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#1 Jun 26, 2021 2:29 pm

New Historian

First impressions of Jamaica

I can’t say it was love at first sight with me and Jamaica - au contraire. The drive through downtown Kingston from Norman Manley Airport is daunting enough at the best of times, but at night as your first glimpse of your new home it was positively Kafkaesque - a vision of dystopia. From the back seat of Dad’s Hillman Minx I stared out at a rolling scene of pure chaos, as we drove along Windward Road: pushcarts, jerk chicken sellers, peanut sellers, rum bars with massive speakers blasting non-stop reggae, mad drivers, bad drivers, honking trucks, belching buses, dallying bikers, hustlers, stray dogs, dead dogs, vagabonds and beggars. Kingston was an assault on the senses - of monumental proportions. I looked on in awe: Shit, this place is kray-zee!

So here I was: yet another new country, yet again fitting in. Or trying to; I soon found out that fitting into Jamaica wasn’t going to be a straightforward affair: Jamaica was something else altogether: inexplicable and mind-blowing. First of all there was the race thing. On my second day I got a rude introduction into the complexities of Jamaican racial politics: I was walking in downtown Kingston when this street urchin shouts:

“Hey white bwoy, gimmie a dollar nuh?” I looked around: no white bwoy in sight.

“Who you talkin’ to?”

“You, white bwoy!”

I wanted to slap the little shit! But he was right, overnight I’d been transformed: from black immigrant to brown bourgeois: oppressed to oppressor. A change I abhorred. Mind you it was a mixed bag: the very next day a Rastaman greeted me loudly on the street with a broad smile:

“Hail, Jet-Black!”

I liked that one.

In 1971 Jamaica had been independent for nine years, but little had changed: whites and Chinese controlled the economy, browns worked in banks, and blacks lived a life of unending toil. I was amazed at the extreme gap between rich and poor – all living cheek by jowl in overcrowded Kingston. In Aylsham, a brand-new middle-class housing scheme in Upper St. Andrew, I became friends with the kid next door, Kevin Blackman. Like so many West Indian families, Kevin’s wasn’t quite colour-coordinated: Kevin was black, his mother brown (despite lashings of Nadinola ‘skin-toning’ cream), and daddy who clearly wasn’t daddy was what Jamaicans call a Syrian. Compared to our modest lifestyle they lived like kings: mom and dad drove big American cars, shopping trips to Miami, weekends in Ochie, boat: the good life.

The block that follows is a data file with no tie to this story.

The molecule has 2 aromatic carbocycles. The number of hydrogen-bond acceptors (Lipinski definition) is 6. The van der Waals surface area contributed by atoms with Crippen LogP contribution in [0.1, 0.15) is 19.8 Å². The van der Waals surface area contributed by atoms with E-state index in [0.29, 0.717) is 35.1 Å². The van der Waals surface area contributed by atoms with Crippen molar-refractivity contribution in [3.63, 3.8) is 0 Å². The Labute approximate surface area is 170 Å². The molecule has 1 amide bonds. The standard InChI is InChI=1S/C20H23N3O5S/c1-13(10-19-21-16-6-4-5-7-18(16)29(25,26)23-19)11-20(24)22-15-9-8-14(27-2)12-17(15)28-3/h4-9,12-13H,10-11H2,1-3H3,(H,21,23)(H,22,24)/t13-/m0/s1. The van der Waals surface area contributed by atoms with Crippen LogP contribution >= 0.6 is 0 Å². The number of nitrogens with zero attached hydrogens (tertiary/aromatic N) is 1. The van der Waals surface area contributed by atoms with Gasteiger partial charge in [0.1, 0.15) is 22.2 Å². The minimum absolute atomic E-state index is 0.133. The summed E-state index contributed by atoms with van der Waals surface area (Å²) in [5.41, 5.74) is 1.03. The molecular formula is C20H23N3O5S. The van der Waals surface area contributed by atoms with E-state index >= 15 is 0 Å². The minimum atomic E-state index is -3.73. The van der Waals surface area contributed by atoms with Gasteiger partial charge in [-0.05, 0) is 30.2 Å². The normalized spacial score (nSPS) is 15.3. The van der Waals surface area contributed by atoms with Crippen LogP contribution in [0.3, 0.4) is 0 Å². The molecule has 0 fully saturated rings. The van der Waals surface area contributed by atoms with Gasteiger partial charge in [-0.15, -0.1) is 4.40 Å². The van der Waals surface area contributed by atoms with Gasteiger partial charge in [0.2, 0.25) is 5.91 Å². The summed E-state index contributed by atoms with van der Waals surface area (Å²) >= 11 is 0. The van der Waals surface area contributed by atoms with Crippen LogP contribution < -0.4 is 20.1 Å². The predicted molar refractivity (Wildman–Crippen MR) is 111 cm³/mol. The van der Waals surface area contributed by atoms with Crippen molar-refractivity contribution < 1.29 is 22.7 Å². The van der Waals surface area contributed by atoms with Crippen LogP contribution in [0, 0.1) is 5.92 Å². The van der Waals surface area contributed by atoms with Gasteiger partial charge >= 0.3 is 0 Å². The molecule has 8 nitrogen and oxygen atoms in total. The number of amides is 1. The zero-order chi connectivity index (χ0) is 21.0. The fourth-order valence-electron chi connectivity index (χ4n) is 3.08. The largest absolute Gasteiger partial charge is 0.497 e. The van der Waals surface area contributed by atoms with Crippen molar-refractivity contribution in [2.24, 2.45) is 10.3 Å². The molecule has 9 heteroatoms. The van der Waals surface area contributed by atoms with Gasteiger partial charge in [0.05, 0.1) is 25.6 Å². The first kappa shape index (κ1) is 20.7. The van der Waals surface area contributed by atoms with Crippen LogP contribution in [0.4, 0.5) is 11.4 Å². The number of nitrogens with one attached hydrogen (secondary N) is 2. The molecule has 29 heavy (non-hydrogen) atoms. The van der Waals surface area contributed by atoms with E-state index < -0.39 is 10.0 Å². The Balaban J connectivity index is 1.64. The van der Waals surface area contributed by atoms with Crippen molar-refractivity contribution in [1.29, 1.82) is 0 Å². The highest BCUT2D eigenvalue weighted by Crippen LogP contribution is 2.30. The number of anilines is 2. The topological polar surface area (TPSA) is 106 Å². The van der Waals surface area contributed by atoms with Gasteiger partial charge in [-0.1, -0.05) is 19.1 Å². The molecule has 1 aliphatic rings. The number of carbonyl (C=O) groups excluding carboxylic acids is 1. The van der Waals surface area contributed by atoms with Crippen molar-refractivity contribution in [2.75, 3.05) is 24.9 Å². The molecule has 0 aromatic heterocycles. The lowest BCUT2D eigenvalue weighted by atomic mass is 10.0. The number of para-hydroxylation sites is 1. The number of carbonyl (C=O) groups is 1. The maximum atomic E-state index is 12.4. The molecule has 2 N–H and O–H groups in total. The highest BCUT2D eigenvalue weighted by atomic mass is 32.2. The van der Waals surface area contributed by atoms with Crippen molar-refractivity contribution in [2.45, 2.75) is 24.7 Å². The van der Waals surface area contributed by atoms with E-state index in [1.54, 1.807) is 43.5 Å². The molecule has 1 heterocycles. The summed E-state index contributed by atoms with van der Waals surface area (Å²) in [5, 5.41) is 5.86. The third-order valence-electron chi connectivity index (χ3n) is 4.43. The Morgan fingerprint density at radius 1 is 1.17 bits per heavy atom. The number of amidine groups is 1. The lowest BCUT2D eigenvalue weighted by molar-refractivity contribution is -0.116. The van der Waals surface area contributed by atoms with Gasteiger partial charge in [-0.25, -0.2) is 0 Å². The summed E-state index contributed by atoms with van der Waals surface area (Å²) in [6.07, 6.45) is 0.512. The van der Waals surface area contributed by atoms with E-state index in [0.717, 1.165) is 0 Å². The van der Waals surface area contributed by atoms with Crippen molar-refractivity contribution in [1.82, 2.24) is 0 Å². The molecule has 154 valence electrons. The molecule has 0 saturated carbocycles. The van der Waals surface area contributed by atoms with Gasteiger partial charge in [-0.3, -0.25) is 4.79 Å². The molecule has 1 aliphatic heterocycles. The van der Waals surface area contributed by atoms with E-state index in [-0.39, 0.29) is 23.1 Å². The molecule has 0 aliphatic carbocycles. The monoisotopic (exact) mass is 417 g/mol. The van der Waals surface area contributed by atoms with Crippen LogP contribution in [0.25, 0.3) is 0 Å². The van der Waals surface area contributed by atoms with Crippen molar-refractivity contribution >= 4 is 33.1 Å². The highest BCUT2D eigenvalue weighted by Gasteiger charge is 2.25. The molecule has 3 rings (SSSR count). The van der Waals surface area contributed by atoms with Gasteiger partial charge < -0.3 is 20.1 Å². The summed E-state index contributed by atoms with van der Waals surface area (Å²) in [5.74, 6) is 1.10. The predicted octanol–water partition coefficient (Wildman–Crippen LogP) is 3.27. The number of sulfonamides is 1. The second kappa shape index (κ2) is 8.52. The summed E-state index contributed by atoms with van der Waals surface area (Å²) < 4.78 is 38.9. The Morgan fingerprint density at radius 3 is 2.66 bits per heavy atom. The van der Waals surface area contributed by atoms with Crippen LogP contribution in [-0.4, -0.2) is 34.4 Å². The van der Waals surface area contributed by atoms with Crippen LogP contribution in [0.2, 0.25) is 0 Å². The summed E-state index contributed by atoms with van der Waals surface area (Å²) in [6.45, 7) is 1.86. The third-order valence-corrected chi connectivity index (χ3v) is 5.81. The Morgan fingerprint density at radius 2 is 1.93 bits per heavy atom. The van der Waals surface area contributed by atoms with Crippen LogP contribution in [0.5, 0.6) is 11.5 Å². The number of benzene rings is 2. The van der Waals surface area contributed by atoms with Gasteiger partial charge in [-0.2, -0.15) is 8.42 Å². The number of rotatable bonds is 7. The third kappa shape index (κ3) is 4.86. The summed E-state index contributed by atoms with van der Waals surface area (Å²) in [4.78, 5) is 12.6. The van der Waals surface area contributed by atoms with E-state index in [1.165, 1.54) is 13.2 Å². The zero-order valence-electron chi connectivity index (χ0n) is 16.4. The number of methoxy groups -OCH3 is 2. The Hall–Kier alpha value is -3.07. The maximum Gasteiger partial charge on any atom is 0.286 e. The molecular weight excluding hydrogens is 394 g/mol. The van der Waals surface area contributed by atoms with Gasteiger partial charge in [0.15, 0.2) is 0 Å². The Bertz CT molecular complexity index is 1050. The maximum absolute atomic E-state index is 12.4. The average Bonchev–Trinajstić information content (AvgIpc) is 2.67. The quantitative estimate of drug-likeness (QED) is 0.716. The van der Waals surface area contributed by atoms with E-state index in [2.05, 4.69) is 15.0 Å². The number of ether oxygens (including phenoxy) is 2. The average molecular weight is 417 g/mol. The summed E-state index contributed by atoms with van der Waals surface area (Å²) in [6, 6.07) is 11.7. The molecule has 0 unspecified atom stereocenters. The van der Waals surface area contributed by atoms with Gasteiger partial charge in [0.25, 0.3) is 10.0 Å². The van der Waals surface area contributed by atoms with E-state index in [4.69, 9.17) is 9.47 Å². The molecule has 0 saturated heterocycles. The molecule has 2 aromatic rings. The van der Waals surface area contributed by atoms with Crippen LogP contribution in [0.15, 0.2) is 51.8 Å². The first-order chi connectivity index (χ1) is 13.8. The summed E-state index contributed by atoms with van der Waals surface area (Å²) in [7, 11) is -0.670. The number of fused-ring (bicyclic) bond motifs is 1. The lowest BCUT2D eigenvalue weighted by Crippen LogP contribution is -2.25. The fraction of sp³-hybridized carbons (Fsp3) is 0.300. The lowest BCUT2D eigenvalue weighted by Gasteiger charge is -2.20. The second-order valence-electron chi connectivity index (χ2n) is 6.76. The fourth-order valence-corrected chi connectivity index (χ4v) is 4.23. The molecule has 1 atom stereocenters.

But when I saw the source of all their wealth, my jaw dropped. A hole-in-the-wall hardware store in downtown Kingston, selling fridge and stove to poor people on layaway. THAT little thing can fund such a lifestyle? Back in England my friend’s father owned a transformer factory, I worked there one summer, the factory employed hundreds of people; but they didn’t live anywhere near as lavishly as my neighbours did, from one likkle shop down de lane. How much of each fridge went towards profits? Probably more than half. Sick. It was then that I started talking about capitalism, exploitation, socialism …

One night I went with Kevin to a ‘spot’, a private party in Cherry Gardens, and as we were milling around outside it dawned on me that everyone in the spot, except me and Kevin, was white. I was horrified and told Kevin I didn’t want to go in. He couldn’t understand my reaction and didn’t want to miss this ‘opportunity’ but against his wishes I dragged him away, lecturing him about Black Power all the way home.

It wasn’t easy, holding onto my Englishness while seeking to assimilate into Jamaica. Shacks and Maurice were mystified when I played my Led Zeppelin records: a wha dat? I had no such problems with reggae: Dennis Brown, Toots and the Maytals, Big Youth and of course the Wailers; all approaching their prime.

Then, after about six months, a strange thing started to happen. Almost without realizing it, my understanding of Jamaica began to deepen, and with it a new appreciation. With Shacks and Maurice I explored the nooks and crannies of the island, falling in love with its natural beauty and rich culture. Sure they still didn’t know who John Lennon was, but who cared? There were more important things to get stressed about: poverty, exploitation, politics, crime. Real stuff, stuff that could get you killed.



#2 Jun 27, 2021 11:34 am


Re: First impressions of Jamaica

Beginning of NH getting a different reality  of  the  world  and appreciating 'island life' .
" Glad you mentioned John Lennon. Lol.  "   


If I said something   ,,, seeing your old man ,  you would not believe me .
I remember my old man , playing , not chess but checkers  with us .


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